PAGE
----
(7.2)  Chord Inversions

So far we have been building chords with notes formed by lining up the degrees in order, starting with the root note.

For example, building a C7 chord (with degrees 1-3-5-b7) gives us the notes C-E-G-B, where each note is a higher pitch than the one before it.

If we move the note C up one octave, the same notes are present, but the sequence of pitches is now E-G-B-C.  Is this still a C7 chord?

Yes it is, and this arrangement of notes is known as an alternative inversion (or voicing) of the same chord.

There are several inversions possible for a chord, and obviously more for chord types with more notes.  The standard arrangement of a chord (with notes in degree order) is called root position.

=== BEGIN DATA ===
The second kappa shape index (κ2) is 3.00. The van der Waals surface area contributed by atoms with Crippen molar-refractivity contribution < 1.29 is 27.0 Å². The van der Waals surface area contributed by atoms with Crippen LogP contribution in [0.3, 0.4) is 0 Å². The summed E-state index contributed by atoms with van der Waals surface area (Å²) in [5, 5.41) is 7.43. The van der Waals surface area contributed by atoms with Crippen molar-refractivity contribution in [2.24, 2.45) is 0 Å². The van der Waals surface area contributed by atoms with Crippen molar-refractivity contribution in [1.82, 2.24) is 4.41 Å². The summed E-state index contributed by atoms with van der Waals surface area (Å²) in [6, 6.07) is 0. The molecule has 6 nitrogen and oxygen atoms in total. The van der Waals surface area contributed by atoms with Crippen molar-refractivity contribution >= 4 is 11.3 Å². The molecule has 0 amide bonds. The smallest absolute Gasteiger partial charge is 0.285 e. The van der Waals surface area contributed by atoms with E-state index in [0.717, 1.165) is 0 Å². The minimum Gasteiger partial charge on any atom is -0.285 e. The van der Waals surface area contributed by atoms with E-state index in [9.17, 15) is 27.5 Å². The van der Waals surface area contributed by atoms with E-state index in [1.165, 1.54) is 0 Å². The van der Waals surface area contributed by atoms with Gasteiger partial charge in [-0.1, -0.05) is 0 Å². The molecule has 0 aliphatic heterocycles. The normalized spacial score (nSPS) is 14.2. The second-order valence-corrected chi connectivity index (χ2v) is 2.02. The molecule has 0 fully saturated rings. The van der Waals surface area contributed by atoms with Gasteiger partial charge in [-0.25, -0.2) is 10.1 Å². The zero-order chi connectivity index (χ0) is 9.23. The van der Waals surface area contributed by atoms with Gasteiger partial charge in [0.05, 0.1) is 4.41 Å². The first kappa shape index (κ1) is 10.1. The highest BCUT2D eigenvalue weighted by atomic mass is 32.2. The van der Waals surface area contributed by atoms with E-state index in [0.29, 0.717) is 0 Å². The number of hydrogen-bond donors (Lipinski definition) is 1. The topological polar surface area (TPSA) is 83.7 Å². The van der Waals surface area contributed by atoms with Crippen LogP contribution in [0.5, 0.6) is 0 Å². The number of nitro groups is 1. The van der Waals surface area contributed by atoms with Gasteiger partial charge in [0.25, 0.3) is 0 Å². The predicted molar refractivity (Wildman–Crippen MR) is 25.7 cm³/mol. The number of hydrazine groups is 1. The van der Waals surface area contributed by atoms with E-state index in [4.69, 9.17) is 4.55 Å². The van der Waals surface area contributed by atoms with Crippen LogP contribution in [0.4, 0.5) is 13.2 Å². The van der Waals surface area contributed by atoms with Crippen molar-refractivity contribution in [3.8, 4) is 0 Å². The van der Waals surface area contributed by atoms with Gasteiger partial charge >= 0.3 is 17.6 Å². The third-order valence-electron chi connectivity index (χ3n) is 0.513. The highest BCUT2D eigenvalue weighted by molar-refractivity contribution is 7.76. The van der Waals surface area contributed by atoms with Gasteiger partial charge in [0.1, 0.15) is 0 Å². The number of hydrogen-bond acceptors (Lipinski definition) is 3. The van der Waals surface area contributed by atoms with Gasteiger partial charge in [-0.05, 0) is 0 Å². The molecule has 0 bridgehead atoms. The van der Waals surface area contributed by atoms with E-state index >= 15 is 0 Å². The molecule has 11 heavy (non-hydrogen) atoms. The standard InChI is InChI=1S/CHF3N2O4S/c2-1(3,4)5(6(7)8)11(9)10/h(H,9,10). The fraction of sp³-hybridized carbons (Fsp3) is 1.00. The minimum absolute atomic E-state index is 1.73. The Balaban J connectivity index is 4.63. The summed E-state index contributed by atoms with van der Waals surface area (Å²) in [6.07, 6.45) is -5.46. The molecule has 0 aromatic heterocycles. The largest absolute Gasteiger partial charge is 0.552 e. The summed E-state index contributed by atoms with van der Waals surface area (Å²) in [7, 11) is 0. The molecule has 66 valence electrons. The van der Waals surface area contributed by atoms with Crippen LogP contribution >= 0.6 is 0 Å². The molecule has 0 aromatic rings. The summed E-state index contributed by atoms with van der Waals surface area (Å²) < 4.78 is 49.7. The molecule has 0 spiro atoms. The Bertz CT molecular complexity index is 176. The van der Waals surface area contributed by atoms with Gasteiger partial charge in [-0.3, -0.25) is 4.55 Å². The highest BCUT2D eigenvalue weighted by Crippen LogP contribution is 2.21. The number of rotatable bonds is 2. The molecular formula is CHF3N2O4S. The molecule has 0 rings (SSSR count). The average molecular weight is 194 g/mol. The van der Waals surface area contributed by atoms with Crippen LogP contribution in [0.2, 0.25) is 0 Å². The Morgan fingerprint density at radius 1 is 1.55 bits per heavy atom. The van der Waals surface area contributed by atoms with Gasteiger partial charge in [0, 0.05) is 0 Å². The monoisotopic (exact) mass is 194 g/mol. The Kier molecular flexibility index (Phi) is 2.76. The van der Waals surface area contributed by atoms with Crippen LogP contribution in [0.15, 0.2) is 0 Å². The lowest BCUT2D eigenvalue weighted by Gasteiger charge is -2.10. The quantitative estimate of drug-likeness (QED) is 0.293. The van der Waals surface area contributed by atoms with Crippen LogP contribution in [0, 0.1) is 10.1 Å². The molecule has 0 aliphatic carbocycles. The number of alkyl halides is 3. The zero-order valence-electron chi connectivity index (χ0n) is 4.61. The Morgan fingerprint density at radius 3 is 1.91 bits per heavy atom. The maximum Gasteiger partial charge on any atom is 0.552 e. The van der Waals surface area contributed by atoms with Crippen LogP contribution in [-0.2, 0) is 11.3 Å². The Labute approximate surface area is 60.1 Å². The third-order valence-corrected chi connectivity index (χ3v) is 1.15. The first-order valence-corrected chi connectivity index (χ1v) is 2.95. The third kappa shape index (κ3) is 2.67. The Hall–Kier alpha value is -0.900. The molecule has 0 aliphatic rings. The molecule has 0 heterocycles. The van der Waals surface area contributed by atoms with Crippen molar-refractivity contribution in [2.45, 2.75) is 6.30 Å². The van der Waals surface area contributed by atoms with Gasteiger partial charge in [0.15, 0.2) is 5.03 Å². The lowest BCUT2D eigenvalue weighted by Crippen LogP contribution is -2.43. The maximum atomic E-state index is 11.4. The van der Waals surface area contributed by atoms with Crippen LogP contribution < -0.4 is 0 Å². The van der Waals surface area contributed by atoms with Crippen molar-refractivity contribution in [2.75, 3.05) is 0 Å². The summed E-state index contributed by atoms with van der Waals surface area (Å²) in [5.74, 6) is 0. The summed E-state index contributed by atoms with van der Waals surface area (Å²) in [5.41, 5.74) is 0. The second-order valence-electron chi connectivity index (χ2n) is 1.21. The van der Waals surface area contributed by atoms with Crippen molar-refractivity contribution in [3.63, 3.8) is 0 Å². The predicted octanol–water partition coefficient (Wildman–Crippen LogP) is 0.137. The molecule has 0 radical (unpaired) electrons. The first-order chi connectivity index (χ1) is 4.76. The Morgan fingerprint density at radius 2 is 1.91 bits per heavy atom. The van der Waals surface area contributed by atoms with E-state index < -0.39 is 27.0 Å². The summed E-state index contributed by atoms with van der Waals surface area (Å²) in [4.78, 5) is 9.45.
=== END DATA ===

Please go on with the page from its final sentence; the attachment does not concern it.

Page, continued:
Moving the lowest note to the top creates the first inversion.  Repeating this creates the second inversion, and so on.

All of the standard inversions of C7 are shown below.  They all have the same overall sound, but with various shades of color from the different combinations of frequency multiples.

Alternate inversions are often used to create a smoother transition from one chord to the next, by avoiding large jumps in pitch.

Compare the two different versions of the simple chord sequence below.  In the first version, the chords are all in root position, while in the second, alternate inversions are used instead to create a stronger, more continuous sound.

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